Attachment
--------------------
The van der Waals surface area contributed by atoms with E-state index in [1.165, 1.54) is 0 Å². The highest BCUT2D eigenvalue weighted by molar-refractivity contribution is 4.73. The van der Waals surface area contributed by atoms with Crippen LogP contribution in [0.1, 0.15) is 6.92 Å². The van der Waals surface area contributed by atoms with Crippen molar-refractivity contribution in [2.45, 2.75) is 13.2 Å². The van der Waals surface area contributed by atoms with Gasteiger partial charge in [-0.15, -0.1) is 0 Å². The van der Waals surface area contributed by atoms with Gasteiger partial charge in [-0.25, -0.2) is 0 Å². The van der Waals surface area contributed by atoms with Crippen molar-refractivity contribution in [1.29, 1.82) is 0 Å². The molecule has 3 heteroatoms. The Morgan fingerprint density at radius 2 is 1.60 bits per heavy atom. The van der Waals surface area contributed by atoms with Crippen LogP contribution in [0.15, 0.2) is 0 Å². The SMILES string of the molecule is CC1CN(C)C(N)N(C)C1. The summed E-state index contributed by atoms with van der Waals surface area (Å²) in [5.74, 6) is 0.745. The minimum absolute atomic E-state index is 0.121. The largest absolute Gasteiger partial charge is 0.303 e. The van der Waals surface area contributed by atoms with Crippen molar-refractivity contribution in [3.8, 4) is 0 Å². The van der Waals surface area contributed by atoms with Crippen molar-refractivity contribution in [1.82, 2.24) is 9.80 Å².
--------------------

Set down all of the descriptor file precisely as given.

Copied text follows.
The van der Waals surface area contributed by atoms with E-state index in [1.165, 1.54) is 0 Å². The highest BCUT2D eigenvalue weighted by molar-refractivity contribution is 4.73. The van der Waals surface area contributed by atoms with Crippen LogP contribution in [0.1, 0.15) is 6.92 Å². The van der Waals surface area contributed by atoms with Crippen molar-refractivity contribution in [2.45, 2.75) is 13.2 Å². The van der Waals surface area contributed by atoms with Gasteiger partial charge in [-0.15, -0.1) is 0 Å². The van der Waals surface area contributed by atoms with Gasteiger partial charge in [-0.25, -0.2) is 0 Å². The van der Waals surface area contributed by atoms with Crippen molar-refractivity contribution in [1.29, 1.82) is 0 Å². The molecule has 3 heteroatoms. The Morgan fingerprint density at radius 2 is 1.60 bits per heavy atom. The van der Waals surface area contributed by atoms with Crippen LogP contribution in [0.15, 0.2) is 0 Å². The SMILES string of the molecule is CC1CN(C)C(N)N(C)C1. The summed E-state index contributed by atoms with van der Waals surface area (Å²) in [5.74, 6) is 0.745. The minimum absolute atomic E-state index is 0.121. The largest absolute Gasteiger partial charge is 0.303 e. The van der Waals surface area contributed by atoms with Crippen molar-refractivity contribution in [3.8, 4) is 0 Å². The van der Waals surface area contributed by atoms with Crippen molar-refractivity contribution in [1.82, 2.24) is 9.80 Å².